Mouth Breathing andGrowth  - Dental & Health Problems

Chronic mouth breathing has long been seen as a concern by dentists, hygienists, orofacial myologists, speech/ language pathologists, and orthodontists. Some of the problems it causes or contributes to are listed below:

Forward head posture (neck muscle pain, stiffness, fatigue and cervical joint damage) Headache, hyperactivity,  hypocapnia,   pH imbalance,  Elongated face,  malocclusion,  anterior open bite,  TMJ dysfunction, Gum disease,  bad breath,  dental decay and infection      Reduced dental arch space with increased crowding of teeth.                          

Dry mouth and throat, bed wetting, constipation, dehydration,Increased allergen/infection entry to lungs, excess mucus production,  allergies,  asthma,  Chronic tonsil swelling, enlarged adenoids,  nasal polyps,  Noisy eating,  noisy breathing,  deviated septum,    snoring,  sleep apnea,  Greater potential for relapse of orthodontic correction.

By using BreathWay to retrain breathing patterns with the doctor-developed Buteyko Breathing Method, an individual can prevent many of these problems from occurring and in most cases they can begin to be reversed. Correct Breathing is the solution for restoring normal nasal breathing, reconnecting to the bodies ability to heal and restore health. Crowded and protruding teeth are almost entirely caused by incorrect jaw size and shape, rather than the common perception that the teeth are too big. Jaw shape and size develops entirely from the functional activity of the tongue, the lips and surrounding facial muscles. Many research publications are now showing  the development, size and shape of the jaws is almost entirely influenced by how the child breathes, swallows and positions the tongue. Incorrect habits such as mouth breathing, thumb sucking, incorrect swallowing and poor posture are the major contributing factors of orthodontic problems. These habits should be corrected as soon as they are evident. Without the correction of these habits, growth of the face and alignment of the teeth will not be correct.  Straightening the teeth with extractions, will indeed make the teeth straight, however outcome of the overall treatment often makes things worse as the root of the problem (mouth breathing) was never addressed. There is little scientific justification for extracting permanent teeth for orthodontic purposes. By correcting of these myofunctional habits, not only will teeth become and stay aligned, in growing children facial development will be improved.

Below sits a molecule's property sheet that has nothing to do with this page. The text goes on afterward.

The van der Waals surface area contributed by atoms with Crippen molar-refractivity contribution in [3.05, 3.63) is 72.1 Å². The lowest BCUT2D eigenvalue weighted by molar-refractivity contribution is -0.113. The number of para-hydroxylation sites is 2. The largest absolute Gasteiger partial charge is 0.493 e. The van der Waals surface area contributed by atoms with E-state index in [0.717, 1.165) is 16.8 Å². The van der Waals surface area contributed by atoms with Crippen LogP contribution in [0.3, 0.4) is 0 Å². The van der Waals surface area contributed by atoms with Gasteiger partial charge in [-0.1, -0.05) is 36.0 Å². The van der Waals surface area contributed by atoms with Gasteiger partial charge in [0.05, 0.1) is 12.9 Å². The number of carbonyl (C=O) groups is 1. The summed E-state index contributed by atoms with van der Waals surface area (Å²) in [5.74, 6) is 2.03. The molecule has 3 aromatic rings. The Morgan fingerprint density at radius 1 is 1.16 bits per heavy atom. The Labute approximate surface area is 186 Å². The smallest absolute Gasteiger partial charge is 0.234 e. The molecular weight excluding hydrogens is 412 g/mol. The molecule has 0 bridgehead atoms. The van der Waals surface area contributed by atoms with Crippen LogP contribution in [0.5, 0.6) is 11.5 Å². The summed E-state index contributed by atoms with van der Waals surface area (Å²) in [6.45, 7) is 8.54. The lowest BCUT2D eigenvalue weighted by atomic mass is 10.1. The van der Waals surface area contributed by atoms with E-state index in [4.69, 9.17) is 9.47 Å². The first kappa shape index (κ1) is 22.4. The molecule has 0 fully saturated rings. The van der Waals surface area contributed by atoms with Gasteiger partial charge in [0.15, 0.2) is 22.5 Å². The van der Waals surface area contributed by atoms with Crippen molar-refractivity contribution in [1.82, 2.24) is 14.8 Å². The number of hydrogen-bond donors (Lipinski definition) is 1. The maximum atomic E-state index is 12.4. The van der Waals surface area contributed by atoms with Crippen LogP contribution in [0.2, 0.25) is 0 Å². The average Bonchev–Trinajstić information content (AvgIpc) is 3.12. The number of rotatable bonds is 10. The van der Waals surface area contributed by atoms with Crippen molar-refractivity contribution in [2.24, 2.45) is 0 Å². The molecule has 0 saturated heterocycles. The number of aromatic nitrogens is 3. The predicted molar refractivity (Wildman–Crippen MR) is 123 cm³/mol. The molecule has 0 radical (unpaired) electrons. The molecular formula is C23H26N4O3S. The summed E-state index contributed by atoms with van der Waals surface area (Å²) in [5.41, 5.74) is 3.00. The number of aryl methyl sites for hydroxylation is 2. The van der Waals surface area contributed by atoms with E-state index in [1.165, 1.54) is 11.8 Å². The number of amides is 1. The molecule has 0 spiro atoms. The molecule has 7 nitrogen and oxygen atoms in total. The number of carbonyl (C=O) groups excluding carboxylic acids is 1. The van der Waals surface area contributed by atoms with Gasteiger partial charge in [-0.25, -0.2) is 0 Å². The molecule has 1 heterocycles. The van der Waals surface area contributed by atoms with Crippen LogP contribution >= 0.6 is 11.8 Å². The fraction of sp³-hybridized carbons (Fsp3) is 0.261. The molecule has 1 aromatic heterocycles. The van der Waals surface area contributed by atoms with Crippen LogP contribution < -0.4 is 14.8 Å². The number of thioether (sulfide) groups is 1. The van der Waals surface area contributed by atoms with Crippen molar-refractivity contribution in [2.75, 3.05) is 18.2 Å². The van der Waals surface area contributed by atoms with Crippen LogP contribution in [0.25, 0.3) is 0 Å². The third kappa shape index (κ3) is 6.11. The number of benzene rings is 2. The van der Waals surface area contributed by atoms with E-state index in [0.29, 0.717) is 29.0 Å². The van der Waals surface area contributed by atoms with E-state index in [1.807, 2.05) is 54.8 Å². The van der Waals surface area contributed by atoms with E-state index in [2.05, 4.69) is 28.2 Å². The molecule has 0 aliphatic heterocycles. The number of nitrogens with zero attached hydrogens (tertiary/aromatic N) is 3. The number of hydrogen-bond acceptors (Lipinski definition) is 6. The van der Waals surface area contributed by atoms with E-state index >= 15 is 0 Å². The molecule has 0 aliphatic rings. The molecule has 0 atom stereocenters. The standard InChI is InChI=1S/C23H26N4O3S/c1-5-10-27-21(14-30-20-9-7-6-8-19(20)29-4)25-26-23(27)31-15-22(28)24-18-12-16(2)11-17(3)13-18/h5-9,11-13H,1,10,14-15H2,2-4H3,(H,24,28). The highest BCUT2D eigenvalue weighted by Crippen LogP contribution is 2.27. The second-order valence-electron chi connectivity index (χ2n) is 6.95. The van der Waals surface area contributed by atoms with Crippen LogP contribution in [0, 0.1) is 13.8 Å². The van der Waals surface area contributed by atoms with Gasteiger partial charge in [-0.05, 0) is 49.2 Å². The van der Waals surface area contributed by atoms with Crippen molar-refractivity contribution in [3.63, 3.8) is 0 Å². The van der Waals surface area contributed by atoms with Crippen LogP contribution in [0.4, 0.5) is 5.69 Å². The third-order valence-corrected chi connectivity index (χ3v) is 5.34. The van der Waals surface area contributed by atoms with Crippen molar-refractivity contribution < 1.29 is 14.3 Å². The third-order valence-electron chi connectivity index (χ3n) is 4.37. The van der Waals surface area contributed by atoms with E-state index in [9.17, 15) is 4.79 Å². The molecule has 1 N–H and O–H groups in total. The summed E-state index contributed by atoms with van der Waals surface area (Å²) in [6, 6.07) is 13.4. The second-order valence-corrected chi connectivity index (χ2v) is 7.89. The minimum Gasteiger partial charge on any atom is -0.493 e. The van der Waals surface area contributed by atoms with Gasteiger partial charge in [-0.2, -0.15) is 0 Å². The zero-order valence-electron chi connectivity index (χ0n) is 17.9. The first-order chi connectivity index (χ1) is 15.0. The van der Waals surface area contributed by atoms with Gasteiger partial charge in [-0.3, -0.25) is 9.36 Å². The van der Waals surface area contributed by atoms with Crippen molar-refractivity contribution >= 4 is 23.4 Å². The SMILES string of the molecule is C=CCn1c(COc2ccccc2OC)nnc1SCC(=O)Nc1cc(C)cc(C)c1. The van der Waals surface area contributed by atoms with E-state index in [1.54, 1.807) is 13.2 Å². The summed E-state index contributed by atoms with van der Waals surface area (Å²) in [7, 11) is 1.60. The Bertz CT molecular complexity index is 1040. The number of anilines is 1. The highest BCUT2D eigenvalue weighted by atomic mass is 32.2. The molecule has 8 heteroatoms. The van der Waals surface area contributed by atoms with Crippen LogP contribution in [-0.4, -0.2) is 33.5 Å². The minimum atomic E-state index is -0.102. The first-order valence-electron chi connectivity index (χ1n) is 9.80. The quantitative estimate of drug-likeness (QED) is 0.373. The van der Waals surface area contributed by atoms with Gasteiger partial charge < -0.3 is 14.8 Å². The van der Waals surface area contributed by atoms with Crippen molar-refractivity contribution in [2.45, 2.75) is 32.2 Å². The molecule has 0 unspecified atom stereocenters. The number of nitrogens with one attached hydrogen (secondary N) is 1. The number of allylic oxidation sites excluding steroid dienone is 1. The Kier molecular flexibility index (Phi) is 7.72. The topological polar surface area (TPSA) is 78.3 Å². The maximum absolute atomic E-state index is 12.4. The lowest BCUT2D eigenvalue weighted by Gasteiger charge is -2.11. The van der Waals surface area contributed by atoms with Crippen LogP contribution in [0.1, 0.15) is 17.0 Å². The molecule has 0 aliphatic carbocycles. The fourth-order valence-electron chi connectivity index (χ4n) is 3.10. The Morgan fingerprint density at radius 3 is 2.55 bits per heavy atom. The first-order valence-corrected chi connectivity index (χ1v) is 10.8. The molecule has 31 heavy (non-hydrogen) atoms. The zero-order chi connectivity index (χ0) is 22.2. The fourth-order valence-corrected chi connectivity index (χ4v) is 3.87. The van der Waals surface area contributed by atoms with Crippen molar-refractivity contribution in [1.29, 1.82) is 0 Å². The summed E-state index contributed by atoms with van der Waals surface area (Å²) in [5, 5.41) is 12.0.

see youtube video


see also - Dr John Flutter DDS Australia

Dr Kruger -Growth Orthodontics New Zealand

Weston A Price Foundation - Is it Mental or is it Dental

Mouth Breathing the root cause

Real life:  How clever inhaling can prevent your from ailing -

NBC News - 'Mouth-Breathing' Gross, harmful to your health
US National Library of Medicine - Hyperventilation Syndrome -

see also Publications

"Nutrition and Physical Degeneration", 1945, Weston Price, D.D.S.

"Shut Your Mouth and Save Your Life, Notes of Travels Amongst the North- American Indians", 1870, George Catlin

"Your Jaws Your Life", 2003, David Page, D.D.S.

"Back To Sleep" Campain - Recommendations for the prevention of SIDS: Back Sleeping, Breast Feeding, Smoke Free Environment, and Dress infants comfortably, on the cool side. The common denominator of these four recommendations is to prevent hyperventilation "mouth-breathing". If mouth breathing occurs, infants are most vulnerable for the tongue to fall back into the throat and cause "accidental suffocation", hence SIDS. For whatever it is worth, the naturally occurring lip seal and tongue suction and the tongue positioned at the roof of the mouth found only during nasal breathing are simple and profound discoveries. Infants are 100% nasal breathers at birth. In the study: "Dummy use, thumb sucking, mouth breathing and cot death", L'Hoir, et al, University Medical Center Utrecht/Wilhelmina Children's Hospital, The Netherlands, Eur J Pediatr, 1999 Nov;158 (11):896-901. Conclusion: Mouth breathing appears to be associated with an increased risk for cot death.